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Poland's Secret Police Files

Unlike most former Soviet bloc nations that opened secret police files shortly after the fall of communism, Poland has moved more cautiously. Nearly 15 years after Solidarity leader Lech Walesa became president, Poland's files are beginning to come under public scrutiny. Andrzej Arseniuk is a spokesman for Poland's Institute of National Remembrance, which has been entrusted with the documents.

Mr. Arseniuk says, "Only now can the victims of persecutions obtain information about security officers or collaborators who harassed them for their opposition activities."

For decades, communist authorities kept tabs on anyone and everyone they considered remotely important, according to Krzysztof Bobinski, director of the pro-European "Unia and Polska" foundation in Warsaw.

Mr. Bobinski contends, "If you were a shipyard worker, they would want to recruit you as an informer so you could tell them what the mood in the shipyard was. They would try to recruit priests to find out what people in the church were saying."

Anyone who was investigated and informed on can ask to see his or her file. Researchers and journalists may also apply for access. Lena Kolarska-Bobinska, director of Poland's Institute of Public Affairs, says she plans to examine her file in the near future.

Ms. Bobinska says, "I think it is better to know than not know [what the file contains]. It is history, part of my life. I will look at how they [the secret police] affected my personal life."

But what of privacy? That question perplexes "Unia and Polska" director Krzysztof Bobinski.

Mr. Bobinski notes, "My family and I were observed by the police for 20 or 25 years. Should all that information about me and my private life be made public? In 1976, the police wrote down that I spent a lot of time drinking and going to parties, which is true. But do I want everyone to know about that?"

Already, the files are causing upheaval and discomfort but not for those who were spied on. Rather, it is the unmasking of one-time informers that is raising eyebrows. People are discovering that old friends, colleagues and even family members are named as informers in their files. Even more embarrassing are fingers being pointed at leaders of Poland's anti-communist movement who are listed as having had contact with the secret police. None other than Lech Walesa was alleged to have collaborated in the 1970s, a charge that arose during Poland's 2000 presidential campaign but which was dismissed by a judicial panel.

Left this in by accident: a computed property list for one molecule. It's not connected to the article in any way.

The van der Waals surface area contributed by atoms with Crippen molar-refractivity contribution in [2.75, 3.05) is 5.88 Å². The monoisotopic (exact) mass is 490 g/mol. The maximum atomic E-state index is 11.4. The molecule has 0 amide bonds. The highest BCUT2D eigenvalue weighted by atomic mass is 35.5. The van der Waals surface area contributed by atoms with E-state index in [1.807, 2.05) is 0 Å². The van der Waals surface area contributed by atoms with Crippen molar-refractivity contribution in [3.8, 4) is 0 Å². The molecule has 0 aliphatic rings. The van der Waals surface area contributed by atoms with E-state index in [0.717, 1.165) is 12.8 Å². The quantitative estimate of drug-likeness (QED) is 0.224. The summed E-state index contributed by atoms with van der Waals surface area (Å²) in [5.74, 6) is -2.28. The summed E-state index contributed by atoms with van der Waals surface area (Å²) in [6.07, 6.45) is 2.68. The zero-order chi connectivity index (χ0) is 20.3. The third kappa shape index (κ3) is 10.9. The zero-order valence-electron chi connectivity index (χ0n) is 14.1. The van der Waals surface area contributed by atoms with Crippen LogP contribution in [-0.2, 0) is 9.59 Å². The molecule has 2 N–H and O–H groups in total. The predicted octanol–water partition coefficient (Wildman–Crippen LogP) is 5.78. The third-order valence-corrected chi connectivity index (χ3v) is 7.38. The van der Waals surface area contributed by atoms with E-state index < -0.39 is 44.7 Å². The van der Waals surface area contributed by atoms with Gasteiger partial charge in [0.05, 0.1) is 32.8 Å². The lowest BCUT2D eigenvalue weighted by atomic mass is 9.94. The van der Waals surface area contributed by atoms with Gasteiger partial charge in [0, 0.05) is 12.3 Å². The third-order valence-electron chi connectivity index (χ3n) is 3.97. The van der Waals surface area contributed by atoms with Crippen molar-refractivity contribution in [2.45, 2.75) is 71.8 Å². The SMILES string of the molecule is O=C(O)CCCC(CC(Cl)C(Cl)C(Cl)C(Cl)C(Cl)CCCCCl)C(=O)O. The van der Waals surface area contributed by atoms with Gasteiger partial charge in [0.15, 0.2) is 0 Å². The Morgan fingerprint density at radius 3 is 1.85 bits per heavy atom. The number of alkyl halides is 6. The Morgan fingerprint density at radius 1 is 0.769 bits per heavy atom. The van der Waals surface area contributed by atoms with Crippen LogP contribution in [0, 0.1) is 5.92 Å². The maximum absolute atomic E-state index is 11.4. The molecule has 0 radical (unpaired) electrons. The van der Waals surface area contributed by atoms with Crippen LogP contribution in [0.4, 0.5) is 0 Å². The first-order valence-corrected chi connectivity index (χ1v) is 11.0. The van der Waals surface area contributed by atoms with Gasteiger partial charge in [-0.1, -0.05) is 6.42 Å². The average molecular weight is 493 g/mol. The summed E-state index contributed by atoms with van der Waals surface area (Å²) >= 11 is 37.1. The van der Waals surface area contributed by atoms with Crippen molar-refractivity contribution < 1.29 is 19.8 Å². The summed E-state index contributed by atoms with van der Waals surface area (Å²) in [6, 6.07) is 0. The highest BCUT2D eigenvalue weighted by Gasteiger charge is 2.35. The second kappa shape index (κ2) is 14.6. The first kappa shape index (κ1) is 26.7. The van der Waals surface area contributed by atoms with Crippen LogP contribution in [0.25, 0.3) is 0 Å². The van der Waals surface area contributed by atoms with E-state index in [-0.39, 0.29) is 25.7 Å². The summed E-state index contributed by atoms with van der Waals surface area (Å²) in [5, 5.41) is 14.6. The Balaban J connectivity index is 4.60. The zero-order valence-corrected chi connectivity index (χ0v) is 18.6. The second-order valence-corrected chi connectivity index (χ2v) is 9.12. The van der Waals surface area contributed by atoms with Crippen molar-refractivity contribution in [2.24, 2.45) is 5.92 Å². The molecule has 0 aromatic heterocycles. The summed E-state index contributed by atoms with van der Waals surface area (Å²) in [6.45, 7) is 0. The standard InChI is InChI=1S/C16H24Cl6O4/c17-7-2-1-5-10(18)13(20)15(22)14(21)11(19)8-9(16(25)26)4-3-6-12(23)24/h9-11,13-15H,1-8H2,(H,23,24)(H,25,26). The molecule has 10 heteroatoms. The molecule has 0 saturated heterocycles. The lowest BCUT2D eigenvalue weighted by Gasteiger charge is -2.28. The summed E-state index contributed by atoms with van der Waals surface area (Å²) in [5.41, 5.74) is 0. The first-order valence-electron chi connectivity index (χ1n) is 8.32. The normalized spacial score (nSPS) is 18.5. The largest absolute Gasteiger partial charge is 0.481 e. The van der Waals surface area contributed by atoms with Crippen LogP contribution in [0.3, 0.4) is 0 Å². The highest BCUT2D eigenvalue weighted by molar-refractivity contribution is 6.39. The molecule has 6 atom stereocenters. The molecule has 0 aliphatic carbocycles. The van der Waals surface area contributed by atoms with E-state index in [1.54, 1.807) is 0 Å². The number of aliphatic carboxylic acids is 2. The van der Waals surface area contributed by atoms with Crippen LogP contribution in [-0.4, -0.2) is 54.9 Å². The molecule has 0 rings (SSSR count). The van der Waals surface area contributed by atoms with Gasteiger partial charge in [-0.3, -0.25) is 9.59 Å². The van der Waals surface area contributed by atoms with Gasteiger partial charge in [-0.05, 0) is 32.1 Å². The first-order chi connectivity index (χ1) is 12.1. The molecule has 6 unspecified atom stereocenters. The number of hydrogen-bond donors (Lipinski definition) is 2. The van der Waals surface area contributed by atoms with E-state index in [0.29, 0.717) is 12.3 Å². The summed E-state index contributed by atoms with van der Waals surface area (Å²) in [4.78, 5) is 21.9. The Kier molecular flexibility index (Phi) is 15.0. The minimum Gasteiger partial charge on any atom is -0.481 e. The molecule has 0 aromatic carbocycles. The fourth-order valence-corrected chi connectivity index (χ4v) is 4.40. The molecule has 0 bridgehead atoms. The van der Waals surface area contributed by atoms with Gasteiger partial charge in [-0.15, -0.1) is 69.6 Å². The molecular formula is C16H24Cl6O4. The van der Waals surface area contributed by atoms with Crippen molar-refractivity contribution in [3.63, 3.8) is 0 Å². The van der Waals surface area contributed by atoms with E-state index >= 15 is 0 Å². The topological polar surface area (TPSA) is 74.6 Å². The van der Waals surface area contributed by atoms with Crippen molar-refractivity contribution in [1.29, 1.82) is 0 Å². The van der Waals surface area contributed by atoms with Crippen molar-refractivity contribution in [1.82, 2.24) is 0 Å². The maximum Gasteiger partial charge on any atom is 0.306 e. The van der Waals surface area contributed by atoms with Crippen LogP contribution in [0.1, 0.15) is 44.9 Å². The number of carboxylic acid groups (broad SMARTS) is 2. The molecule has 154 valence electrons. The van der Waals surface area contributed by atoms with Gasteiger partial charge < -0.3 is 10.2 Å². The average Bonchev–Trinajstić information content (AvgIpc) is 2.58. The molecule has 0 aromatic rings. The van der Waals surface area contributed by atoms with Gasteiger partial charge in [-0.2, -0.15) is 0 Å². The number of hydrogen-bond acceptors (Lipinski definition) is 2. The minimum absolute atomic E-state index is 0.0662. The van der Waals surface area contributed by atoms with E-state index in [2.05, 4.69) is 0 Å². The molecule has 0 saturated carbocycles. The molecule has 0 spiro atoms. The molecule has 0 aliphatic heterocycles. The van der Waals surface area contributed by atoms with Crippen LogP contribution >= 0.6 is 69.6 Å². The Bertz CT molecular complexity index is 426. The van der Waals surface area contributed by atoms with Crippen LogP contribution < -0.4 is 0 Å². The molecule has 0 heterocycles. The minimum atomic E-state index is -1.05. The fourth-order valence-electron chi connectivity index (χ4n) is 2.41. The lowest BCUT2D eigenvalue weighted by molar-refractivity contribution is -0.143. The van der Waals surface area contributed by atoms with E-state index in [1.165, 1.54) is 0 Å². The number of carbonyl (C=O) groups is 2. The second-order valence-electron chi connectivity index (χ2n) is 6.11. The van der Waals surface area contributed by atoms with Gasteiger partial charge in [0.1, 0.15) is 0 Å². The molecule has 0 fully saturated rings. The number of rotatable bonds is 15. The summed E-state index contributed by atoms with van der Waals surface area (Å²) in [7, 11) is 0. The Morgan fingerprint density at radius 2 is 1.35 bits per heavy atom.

Poland observer Antony Polonsky of Brandeis University in Massachusetts says old police files should be regarded with skepticism.

Mr. Polonsky says, "You cannot trust these secret police files beyond a certain point. If you talk to a secret policeman, then he says to his superiors that "X" [a random person] is working as an agent. He needs to do that because he needs to tell his superiors that he has had some success. So you cannot trust these files exactly."

Institute of National Remembrance spokesman Andrzej Arseniuk says no one wants to see a new class of victims emerge as the files are released. But, he insists the past cannot be ignored.

"This is our most recent history. It is often very difficult and painful for many people,” says Mr. Arseniuk. “But the knowledge of this history needs to be constantly updated."

"Unia and Polska" director Krzysztof Bobinski agrees.

Mr. Bobinski says, "We do not know to what extent the people who were connected to the secret police, the repressive apparatus in communist times, to what extent they are still functioning as networks. We really ought to know who is who, and who was who."

But Brandeis University researcher Antony Polonsky remains skeptical, rejecting that the examination of secret police files constitutes an act of national contrition. Rather, he says it is more tied to Polish-nationalist political factions that hope to shame those who worked for democracy under communism and favor European integration today.

"This is not grappling with the past,” notes Mr. Polonsky. “The past has been grappled with in Poland. This is part of the pursuit of politics by other means. The populist forces in Poland have been encouraged to believe that they can overturn the general consensus, particularly the pro-European consensus. I think they have seized on some not-terribly-important revelations merely to strengthen their position in this regard."

Lena Kolarska-Bobinska, director of Poland's Institute of Public Affairs, speaks of the files with an air of resignation.

Ms. Bobinska says, "The Czechs went through this [process] at the beginning of their [post-communist] transformation. The [former East] Germans, as well. It was quite painful, but they are done with it."

Ms. Kolarska-Bobinska says she expects a steady drip of information to emerge from the files in years to come.